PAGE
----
Sara Routhier, Managing Editor and Outreach Director, has professional experience as an educator, SEO specialist, and content marketer. She has over five years of experience in the insurance industry. As a researcher, data nerd, writer, and editor she strives to curate educational, enlightening articles that provide you with the must-know facts and best-kept secrets within the overwhelming world o...

Full Bio →

Written by

Joel Ohman is the CEO of a private equity-backed digital media company. He is a CERTIFIED FINANCIAL PLANNER™, author, angel investor, and serial entrepreneur who loves creating new things, whether books or businesses. He has also previously served as the founder and resident CFP® of a national insurance agency, Real Time Health Quotes. He also has an MBA from the University of South Florida. ...

Full Bio →

Reviewed by Joel Ohman
Founder, CFP®

UPDATED: Mar 5, 2012

Advertiser Disclosure

Advertiser Disclosure: We strive to help you make confident loan decisions. Comparison shopping should be easy. We are not affiliated with any one loan provider and cannot guarantee quotes from any single provider. Our partnerships don’t influence our content. Our opinions are our own. To compare quotes from many different companies please enter your ZIP code on this page to use the free quote tool. The more quotes you compare, the more chances to save.

Editorial Guidelines: We are a free online resource for anyone interested in learning more about loans. Our goal is to be an objective, third-party resource for everything loan related. We update our site regularly, and all content is reviewed by experts.

The student loan default rate may be much higher than studies have shown, said the Federal Reserve Bank of New York on Monday.

The Fed originally reported the student loan default rate right around 14.4 percent. That number was derived from the 5.4 million defaulters from the 37 million current students and graduates who are currently carrying college loans.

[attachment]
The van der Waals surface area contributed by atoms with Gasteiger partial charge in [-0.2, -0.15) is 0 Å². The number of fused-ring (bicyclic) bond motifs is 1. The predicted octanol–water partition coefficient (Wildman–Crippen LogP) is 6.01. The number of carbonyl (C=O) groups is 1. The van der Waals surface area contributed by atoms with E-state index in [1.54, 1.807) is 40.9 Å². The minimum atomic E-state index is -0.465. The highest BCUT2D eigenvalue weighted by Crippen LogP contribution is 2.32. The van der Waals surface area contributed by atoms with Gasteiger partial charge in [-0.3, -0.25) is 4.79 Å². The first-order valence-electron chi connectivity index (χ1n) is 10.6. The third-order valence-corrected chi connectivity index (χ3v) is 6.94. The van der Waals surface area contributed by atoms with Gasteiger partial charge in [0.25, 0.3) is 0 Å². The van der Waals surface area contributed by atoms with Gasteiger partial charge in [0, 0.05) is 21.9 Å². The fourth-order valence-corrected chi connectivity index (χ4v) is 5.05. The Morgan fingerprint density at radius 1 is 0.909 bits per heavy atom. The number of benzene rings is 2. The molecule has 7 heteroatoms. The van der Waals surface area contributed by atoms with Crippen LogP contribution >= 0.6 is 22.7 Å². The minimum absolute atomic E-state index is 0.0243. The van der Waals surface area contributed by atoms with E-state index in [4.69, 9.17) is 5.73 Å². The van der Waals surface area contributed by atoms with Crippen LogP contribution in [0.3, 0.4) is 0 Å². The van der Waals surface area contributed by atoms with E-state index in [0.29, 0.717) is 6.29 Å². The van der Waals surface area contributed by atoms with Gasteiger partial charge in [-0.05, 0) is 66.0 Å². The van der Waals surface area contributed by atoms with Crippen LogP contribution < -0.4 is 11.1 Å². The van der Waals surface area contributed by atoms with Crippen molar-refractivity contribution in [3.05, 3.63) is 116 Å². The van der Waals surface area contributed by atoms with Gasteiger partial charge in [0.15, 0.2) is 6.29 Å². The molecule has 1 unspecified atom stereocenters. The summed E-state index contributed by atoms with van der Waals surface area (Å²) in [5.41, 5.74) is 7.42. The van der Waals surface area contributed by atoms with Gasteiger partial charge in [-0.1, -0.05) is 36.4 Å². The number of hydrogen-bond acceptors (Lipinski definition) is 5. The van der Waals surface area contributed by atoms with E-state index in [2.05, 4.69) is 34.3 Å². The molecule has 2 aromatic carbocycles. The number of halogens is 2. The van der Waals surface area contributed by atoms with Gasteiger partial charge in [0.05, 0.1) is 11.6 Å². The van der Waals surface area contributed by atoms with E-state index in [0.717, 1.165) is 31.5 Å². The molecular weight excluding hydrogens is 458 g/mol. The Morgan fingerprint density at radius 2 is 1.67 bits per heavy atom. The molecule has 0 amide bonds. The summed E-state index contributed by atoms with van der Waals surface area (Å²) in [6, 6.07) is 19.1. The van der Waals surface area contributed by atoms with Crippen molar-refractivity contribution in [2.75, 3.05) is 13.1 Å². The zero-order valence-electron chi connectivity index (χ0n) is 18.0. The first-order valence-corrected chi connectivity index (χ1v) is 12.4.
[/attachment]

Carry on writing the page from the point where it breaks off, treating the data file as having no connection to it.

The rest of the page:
But researchers are saying that percentage is misleading.

Traditionally the default rate has been determined by considering the status of all student loan carriers. But that method lumps those who are not required to make any payments in with those who are “current” on their payments.

Current students and those who within a six-month grace period upon graduating have their federal student loans deferred, and are exempt from making any payments. The New York Fed found that when those not currently required to make payments on their student loans are omitted from the “non-delinquent” bracket and removed from the calculations all together, the default rate jumps to 27 percent.

That means more than one out of every four students cannot afford their student loan payments.

If federally-guaranteed student loans are taken out of the equation all together, the default rate hovers around a relatively modest 5.1 percent, but that’s double what it was just five years ago.

Moody’s Investors Service believes that rate will remain high so long as there is high unemployment.

According to Equifax, the average student borrower owes $23,300. But the NY Fed revealed that 167,000 people carry a student loan debt of more than $200,000.

“Given that student loans are an indispensible tool for educational advancement, this form of debt will remain a critical policy focus for generations to come,” said the NY Fed in their report.

Indeed, as this form of borrowing swells at an unprecedented rate, we very well may see the upcoming presidential elections filled with talk about this growing bubble.